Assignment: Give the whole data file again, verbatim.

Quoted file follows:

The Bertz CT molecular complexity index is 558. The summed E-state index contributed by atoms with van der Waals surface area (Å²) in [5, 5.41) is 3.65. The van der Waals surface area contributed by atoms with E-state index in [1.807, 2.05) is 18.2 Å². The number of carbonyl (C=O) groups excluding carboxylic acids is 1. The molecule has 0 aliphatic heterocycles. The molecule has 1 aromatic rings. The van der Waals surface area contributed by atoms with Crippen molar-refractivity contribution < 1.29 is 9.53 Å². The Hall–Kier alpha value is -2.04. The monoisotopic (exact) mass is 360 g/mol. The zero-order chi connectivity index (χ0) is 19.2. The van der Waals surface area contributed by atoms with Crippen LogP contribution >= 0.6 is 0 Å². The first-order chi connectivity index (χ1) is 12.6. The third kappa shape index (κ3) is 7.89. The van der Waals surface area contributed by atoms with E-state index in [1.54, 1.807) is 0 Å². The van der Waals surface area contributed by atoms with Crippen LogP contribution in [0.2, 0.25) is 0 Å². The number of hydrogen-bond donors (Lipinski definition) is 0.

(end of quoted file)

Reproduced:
The Bertz CT molecular complexity index is 558. The summed E-state index contributed by atoms with van der Waals surface area (Å²) in [5, 5.41) is 3.65. The van der Waals surface area contributed by atoms with E-state index in [1.807, 2.05) is 18.2 Å². The number of carbonyl (C=O) groups excluding carboxylic acids is 1. The molecule has 0 aliphatic heterocycles. The molecule has 1 aromatic rings. The van der Waals surface area contributed by atoms with Crippen molar-refractivity contribution < 1.29 is 9.53 Å². The Hall–Kier alpha value is -2.04. The monoisotopic (exact) mass is 360 g/mol. The zero-order chi connectivity index (χ0) is 19.2. The van der Waals surface area contributed by atoms with Crippen LogP contribution >= 0.6 is 0 Å². The first-order chi connectivity index (χ1) is 12.6. The third kappa shape index (κ3) is 7.89. The van der Waals surface area contributed by atoms with E-state index in [1.54, 1.807) is 0 Å². The van der Waals surface area contributed by atoms with Crippen LogP contribution in [0.2, 0.25) is 0 Å². The number of hydrogen-bond donors (Lipinski definition) is 0.